Before hurrying on to our last hostelry, Library in 1967 let us pause a while and cast our eyes across the road at Didsbury Library. At first glance there is nothing special, but it is what are known as Carnegie Libraries. It was Didsbury's most famous son Alderman Fletcher Moss who persuaded Scottish-American philanthropist Andrew Carnegie to pay for a library. Carnegie was a Scot (born in Dunfermline ) who emigrated to America and made his money in the iron and steel business based around Pittsburgh. The "Made in Allegheny" mark became almost as famous as our own "Made in Sheffield". He then became a great investor of education through Carnegie libraries. A total of 2,509 were built between 1883 and 1929, so Didsbury is not a one-off. The tally was 1,689 built in the United States, 660 in the United Kingdom and Ireland, 125 in Canada, and the balance in Australia, South Africa, New Zealand, Serbia, the Caribbean, Mauritius, Malaysia and Fiji. Didsbury library is however Grade II listed, and was eventually opened using a golden key on May 15, 1915.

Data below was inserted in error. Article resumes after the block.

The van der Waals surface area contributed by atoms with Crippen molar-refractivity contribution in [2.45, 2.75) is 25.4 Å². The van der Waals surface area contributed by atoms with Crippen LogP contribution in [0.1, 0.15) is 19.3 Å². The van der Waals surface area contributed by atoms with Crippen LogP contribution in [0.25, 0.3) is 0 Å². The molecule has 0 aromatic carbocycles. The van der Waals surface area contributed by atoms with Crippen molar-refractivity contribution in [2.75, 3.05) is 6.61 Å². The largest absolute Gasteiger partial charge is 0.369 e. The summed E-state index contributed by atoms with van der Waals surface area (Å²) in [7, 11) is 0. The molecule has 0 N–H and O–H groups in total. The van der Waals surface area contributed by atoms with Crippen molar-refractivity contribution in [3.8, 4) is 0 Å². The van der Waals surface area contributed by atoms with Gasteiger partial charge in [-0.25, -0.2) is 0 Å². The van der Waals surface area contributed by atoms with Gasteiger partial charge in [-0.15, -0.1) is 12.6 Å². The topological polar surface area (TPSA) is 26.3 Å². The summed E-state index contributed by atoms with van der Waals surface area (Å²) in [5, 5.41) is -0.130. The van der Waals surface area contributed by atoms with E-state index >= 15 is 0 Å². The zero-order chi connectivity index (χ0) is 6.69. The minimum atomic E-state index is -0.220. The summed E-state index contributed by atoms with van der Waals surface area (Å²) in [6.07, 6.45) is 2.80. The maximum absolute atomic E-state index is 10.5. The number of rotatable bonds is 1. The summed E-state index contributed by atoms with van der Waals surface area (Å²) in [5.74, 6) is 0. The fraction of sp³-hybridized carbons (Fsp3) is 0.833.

The Dog and Partridge Dog & Partridge in 1972 has been a multi-ale house for many years now. Although now a single room, it was originally several rooms ranged around the central bar. If looking for friends do remember to check out the area "round the back" where groups can lurk in obscurity, and don't forget the beer garden. Decorated in a modern interpretation of "traditional" that is bare floorboards and plenty of exposed brickwork. Three regular cask ales (Adnams Southwold Bitter, Taylor Landlord and Wells Bombardier) are always on, supplemented by up to three guests. Customers vary from a good mixed aged clientele at lunchtime, trending towards a young crowd in the evening.